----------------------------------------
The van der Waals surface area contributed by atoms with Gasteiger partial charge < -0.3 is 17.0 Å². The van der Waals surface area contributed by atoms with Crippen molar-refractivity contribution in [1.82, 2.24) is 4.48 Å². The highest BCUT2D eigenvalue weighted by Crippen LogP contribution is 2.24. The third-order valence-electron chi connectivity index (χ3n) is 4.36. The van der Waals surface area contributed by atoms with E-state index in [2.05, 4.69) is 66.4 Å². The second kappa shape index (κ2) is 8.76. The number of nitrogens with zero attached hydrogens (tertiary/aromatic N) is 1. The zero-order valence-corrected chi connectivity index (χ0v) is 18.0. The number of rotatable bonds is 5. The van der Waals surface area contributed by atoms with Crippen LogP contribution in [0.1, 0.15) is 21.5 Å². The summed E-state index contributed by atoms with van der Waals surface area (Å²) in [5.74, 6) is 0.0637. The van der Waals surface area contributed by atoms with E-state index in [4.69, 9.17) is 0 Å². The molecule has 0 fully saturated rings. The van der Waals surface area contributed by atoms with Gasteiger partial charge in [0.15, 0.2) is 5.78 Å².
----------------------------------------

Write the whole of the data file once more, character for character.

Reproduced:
The van der Waals surface area contributed by atoms with Gasteiger partial charge < -0.3 is 17.0 Å². The van der Waals surface area contributed by atoms with Crippen molar-refractivity contribution in [1.82, 2.24) is 4.48 Å². The highest BCUT2D eigenvalue weighted by Crippen LogP contribution is 2.24. The third-order valence-electron chi connectivity index (χ3n) is 4.36. The van der Waals surface area contributed by atoms with E-state index in [2.05, 4.69) is 66.4 Å². The second kappa shape index (κ2) is 8.76. The number of nitrogens with zero attached hydrogens (tertiary/aromatic N) is 1. The zero-order valence-corrected chi connectivity index (χ0v) is 18.0. The number of rotatable bonds is 5. The van der Waals surface area contributed by atoms with Crippen LogP contribution in [0.1, 0.15) is 21.5 Å². The summed E-state index contributed by atoms with van der Waals surface area (Å²) in [5.74, 6) is 0.0637. The van der Waals surface area contributed by atoms with E-state index in [4.69, 9.17) is 0 Å². The molecule has 0 fully saturated rings. The van der Waals surface area contributed by atoms with Gasteiger partial charge in [0.15, 0.2) is 5.78 Å².